"Boston Common" highlights the people and organizations that shape Boston and New England's cultural sector by going straight to the source to find out who they are, what they are doing, and how and why they do it. We hope that the interview series will champion some of the exemplary work being done, shed light on neglected issues facing our arts scene and community, build connections among individuals and organizations, and expand the networks on which we rely. In our newest installment, we talk to Boston Cyberarts Director and independent curator George Fifield.
How did Boston Cyberarts get started—did you see a need in the Boston community that wasn’t being met?
I started curating in the early 90’s, and among other things, I curated an exhibition called The Computer is Not Sorry. It was the first computer installation show in Boston. One of the things that came out of that was that I was asked to write a column for Art New England about art and technology, and I wrote that for many years. One of the things I learned writing was that this area was an epicenter of art and technology for the rest of the country—all these things were going on, but no one in the art world knew about it. If in the late 90’s you asked someone what contribution Boston had made toward art, contemporary art, they would have said expressionist painting. And so my idea was to celebrate this somehow. Which gave me the idea for the Cyberarts festival. Right from the beginning, there were two basic organizing concepts to the festival; that it would foster collaboration between organizations, and that the work displayed would be in all media.
How did the all media component of the festival come about?
Because there were so many people interested in being a part of the festival who were in different media, and because by that time I had realized that when you talk about digital media, there’s really only one media, and that’s the zeros and ones. From there you can output as sculpture, as music, as whatever you want. You can input from almost any media—it’s all really part of the same thing. To give you an idea about the festival, I thought the first one (in 1999) would be a success if 20 organizations participated, and 60 ended up participating—this was clearly a conversation whose time had come. Our initial appeal to funders was twofold: one was cultural tourism and the other was to portray one of the state’s economic engines in a very positive light, as a creative activity.
Why did the festival end in 2011?
The reason for the festival was to get art institutions in the area and artgoing public comfortable with new media, and they were. By 2011, everyone was kind of into it, it sort of became clear that we won so we were ready to declare victory and go home. It’s not like we weren’t going to be providing lots of other examples of this kind of work—at Atlantic Wharf in 2011 we had dance and technology throughout the year, we had electronic music throughout the year. We’re still doing that to some degree at Boston Cyberarts. And we’ve got these big public art projects on the Marquee and the Harbor Island Welcome Center.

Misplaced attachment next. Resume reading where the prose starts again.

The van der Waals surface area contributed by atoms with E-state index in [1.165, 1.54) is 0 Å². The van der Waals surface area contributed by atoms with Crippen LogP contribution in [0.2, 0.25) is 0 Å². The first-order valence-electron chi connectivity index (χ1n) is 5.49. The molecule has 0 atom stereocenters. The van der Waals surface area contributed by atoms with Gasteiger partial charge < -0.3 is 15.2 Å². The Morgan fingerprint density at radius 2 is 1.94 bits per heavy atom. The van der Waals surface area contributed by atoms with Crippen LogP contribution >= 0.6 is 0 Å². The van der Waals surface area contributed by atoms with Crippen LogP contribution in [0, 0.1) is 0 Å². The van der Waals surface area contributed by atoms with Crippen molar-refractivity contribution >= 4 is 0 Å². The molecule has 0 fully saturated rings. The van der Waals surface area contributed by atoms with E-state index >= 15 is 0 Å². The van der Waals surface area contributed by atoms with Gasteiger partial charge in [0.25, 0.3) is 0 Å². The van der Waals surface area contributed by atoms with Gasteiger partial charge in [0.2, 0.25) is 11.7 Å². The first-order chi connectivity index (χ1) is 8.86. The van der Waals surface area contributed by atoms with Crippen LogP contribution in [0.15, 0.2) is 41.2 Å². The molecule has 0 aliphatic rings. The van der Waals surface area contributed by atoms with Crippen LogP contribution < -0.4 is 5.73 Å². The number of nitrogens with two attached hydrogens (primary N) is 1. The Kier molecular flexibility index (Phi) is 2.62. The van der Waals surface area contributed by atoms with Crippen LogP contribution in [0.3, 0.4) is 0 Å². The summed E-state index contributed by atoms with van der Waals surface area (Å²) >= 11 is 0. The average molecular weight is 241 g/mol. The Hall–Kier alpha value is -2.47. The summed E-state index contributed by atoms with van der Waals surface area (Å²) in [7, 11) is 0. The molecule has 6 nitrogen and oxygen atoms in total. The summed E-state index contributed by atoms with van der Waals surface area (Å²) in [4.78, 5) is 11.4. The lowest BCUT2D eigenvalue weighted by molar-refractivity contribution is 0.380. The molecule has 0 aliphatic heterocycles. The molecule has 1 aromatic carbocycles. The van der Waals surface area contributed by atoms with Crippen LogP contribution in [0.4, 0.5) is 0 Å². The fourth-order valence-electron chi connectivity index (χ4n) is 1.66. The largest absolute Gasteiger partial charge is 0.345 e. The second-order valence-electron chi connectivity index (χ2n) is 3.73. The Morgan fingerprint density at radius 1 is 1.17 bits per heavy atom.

How did you became a curator?
During my 20’s and 30’s I was working as an artist, and I was always an artist with a foot in technology. My first serious art form was color xerox. At that time I co-owned a business called Plastic Image and we had the finest color Xerox machine on the east coast, and we sold high-end color Xeroxes to artists and architects and engineers. After that I got really involved in video art. It was at a time when all the video art programs collapsed, and I really wanted to see video art and so I said “how about I start a video art evening.” In time I discovered two things: I’m better at curating than I am at making my own work, and curating is an art form. It was about this time that the deCordova came to me and said “we want to show video art and we can’t find anyone in town who knows how to show it, will you do it?” And so I became a curator and never looked back. I started as the curator of video art at the deCordova, and as my interests changed, my title changed to curator of new media. In 2005 I left the deCordova, and I’ve been an independent curator ever since.
What would your advice be to someone who realizes that their studio practice is not as successful as their ability to evaluate, bring together and write about the work of others?
I’m not sure I would suggest that anyone do what I did. It sort of happened almost accidentally to me. But I would suggest that they go get a degree in art history or curating—there are many programs out there. Having said that, I think the difference between being a practicing artist and being a practicing curator is that to be a good artist you have to somehow have blinders on; you don’t want to be completely open to everything you see, but to be a good curator you have to look at everything. And as you look at more and more work, patterns start to form. So what I advise young curators to do is studio visits and look online and join organizations and go to conferences, and really look at a whole bunch of work. To look at the whole landscape and see patterns.